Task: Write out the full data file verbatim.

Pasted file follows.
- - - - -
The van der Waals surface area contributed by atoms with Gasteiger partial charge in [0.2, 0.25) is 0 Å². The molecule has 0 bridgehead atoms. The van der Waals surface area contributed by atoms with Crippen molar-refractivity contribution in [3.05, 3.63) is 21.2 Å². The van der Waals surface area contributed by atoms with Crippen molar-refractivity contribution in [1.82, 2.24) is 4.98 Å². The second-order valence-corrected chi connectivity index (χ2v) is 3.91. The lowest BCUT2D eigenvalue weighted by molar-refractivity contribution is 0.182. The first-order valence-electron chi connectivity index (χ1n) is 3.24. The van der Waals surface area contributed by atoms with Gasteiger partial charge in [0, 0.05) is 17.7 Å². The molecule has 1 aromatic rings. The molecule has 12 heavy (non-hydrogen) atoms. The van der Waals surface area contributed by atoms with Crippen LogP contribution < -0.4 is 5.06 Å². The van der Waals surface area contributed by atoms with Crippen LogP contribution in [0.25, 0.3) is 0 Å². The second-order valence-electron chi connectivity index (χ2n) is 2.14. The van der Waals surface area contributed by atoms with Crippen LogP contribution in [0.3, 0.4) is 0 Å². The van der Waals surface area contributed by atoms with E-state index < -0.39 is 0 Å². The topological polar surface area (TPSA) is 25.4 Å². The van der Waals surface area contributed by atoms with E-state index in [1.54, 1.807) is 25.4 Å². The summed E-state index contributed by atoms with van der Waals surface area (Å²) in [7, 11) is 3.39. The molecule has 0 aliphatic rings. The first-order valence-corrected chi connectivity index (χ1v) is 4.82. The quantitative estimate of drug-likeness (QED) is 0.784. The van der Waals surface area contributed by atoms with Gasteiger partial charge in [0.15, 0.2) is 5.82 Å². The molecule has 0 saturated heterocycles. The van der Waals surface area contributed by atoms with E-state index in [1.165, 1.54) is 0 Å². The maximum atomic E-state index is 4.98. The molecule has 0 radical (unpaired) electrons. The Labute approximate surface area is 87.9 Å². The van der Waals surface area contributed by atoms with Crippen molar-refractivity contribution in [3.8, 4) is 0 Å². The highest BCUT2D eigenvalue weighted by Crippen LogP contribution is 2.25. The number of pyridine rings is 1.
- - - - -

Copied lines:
The van der Waals surface area contributed by atoms with Gasteiger partial charge in [0.2, 0.25) is 0 Å². The molecule has 0 bridgehead atoms. The van der Waals surface area contributed by atoms with Crippen molar-refractivity contribution in [3.05, 3.63) is 21.2 Å². The van der Waals surface area contributed by atoms with Crippen molar-refractivity contribution in [1.82, 2.24) is 4.98 Å². The second-order valence-corrected chi connectivity index (χ2v) is 3.91. The lowest BCUT2D eigenvalue weighted by molar-refractivity contribution is 0.182. The first-order valence-electron chi connectivity index (χ1n) is 3.24. The van der Waals surface area contributed by atoms with Gasteiger partial charge in [0, 0.05) is 17.7 Å². The molecule has 1 aromatic rings. The molecule has 12 heavy (non-hydrogen) atoms. The van der Waals surface area contributed by atoms with Crippen LogP contribution < -0.4 is 5.06 Å². The van der Waals surface area contributed by atoms with Crippen LogP contribution in [0.25, 0.3) is 0 Å². The second-order valence-electron chi connectivity index (χ2n) is 2.14. The van der Waals surface area contributed by atoms with Crippen LogP contribution in [0.3, 0.4) is 0 Å². The van der Waals surface area contributed by atoms with E-state index < -0.39 is 0 Å². The topological polar surface area (TPSA) is 25.4 Å². The van der Waals surface area contributed by atoms with E-state index in [1.54, 1.807) is 25.4 Å². The summed E-state index contributed by atoms with van der Waals surface area (Å²) in [7, 11) is 3.39. The molecule has 0 aliphatic rings. The first-order valence-corrected chi connectivity index (χ1v) is 4.82. The quantitative estimate of drug-likeness (QED) is 0.784. The van der Waals surface area contributed by atoms with Gasteiger partial charge in [0.15, 0.2) is 5.82 Å². The molecule has 0 saturated heterocycles. The van der Waals surface area contributed by atoms with E-state index in [1.165, 1.54) is 0 Å². The maximum atomic E-state index is 4.98. The molecule has 0 radical (unpaired) electrons. The Labute approximate surface area is 87.9 Å². The van der Waals surface area contributed by atoms with Crippen molar-refractivity contribution in [3.8, 4) is 0 Å². The highest BCUT2D eigenvalue weighted by Crippen LogP contribution is 2.25. The number of pyridine rings is 1.